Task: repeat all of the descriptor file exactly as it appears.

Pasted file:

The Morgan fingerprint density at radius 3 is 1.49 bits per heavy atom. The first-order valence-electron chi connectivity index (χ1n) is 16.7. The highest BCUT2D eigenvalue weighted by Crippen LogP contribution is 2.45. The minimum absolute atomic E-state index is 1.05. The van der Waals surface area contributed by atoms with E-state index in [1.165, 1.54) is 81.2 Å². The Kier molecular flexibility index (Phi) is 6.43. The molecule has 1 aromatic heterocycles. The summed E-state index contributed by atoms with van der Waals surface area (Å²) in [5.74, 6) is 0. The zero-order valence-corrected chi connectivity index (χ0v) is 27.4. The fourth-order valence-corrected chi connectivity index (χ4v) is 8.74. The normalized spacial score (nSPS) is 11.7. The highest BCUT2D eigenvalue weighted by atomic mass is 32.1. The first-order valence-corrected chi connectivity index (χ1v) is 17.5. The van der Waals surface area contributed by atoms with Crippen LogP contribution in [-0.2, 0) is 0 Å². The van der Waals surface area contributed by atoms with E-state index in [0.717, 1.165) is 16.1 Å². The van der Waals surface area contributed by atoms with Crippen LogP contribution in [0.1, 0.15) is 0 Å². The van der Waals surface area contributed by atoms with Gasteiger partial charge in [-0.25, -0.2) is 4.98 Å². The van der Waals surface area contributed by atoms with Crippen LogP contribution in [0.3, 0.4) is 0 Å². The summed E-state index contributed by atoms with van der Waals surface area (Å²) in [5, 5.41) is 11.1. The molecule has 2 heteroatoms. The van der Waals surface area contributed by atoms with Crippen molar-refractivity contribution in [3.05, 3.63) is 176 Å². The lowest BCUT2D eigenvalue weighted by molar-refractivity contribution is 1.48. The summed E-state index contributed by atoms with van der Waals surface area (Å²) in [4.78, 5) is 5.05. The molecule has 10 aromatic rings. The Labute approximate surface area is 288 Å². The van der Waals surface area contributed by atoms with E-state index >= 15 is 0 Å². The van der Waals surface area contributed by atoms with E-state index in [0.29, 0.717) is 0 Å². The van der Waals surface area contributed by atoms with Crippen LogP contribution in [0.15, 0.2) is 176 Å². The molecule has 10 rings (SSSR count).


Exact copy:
The Morgan fingerprint density at radius 3 is 1.49 bits per heavy atom. The first-order valence-electron chi connectivity index (χ1n) is 16.7. The highest BCUT2D eigenvalue weighted by Crippen LogP contribution is 2.45. The minimum absolute atomic E-state index is 1.05. The van der Waals surface area contributed by atoms with E-state index in [1.165, 1.54) is 81.2 Å². The Kier molecular flexibility index (Phi) is 6.43. The molecule has 1 aromatic heterocycles. The summed E-state index contributed by atoms with van der Waals surface area (Å²) in [5.74, 6) is 0. The zero-order valence-corrected chi connectivity index (χ0v) is 27.4. The fourth-order valence-corrected chi connectivity index (χ4v) is 8.74. The normalized spacial score (nSPS) is 11.7. The highest BCUT2D eigenvalue weighted by atomic mass is 32.1. The first-order valence-corrected chi connectivity index (χ1v) is 17.5. The van der Waals surface area contributed by atoms with Crippen LogP contribution in [-0.2, 0) is 0 Å². The van der Waals surface area contributed by atoms with E-state index in [0.717, 1.165) is 16.1 Å². The van der Waals surface area contributed by atoms with Crippen LogP contribution in [0.1, 0.15) is 0 Å². The van der Waals surface area contributed by atoms with Gasteiger partial charge in [-0.25, -0.2) is 4.98 Å². The van der Waals surface area contributed by atoms with Crippen LogP contribution in [0.3, 0.4) is 0 Å². The summed E-state index contributed by atoms with van der Waals surface area (Å²) in [5, 5.41) is 11.1. The molecule has 2 heteroatoms. The van der Waals surface area contributed by atoms with Crippen molar-refractivity contribution in [3.05, 3.63) is 176 Å². The lowest BCUT2D eigenvalue weighted by molar-refractivity contribution is 1.48. The summed E-state index contributed by atoms with van der Waals surface area (Å²) in [4.78, 5) is 5.05. The molecule has 10 aromatic rings. The Labute approximate surface area is 288 Å². The van der Waals surface area contributed by atoms with E-state index >= 15 is 0 Å². The van der Waals surface area contributed by atoms with E-state index in [0.29, 0.717) is 0 Å². The van der Waals surface area contributed by atoms with Crippen LogP contribution in [0.15, 0.2) is 176 Å². The molecule has 10 rings (SSSR count).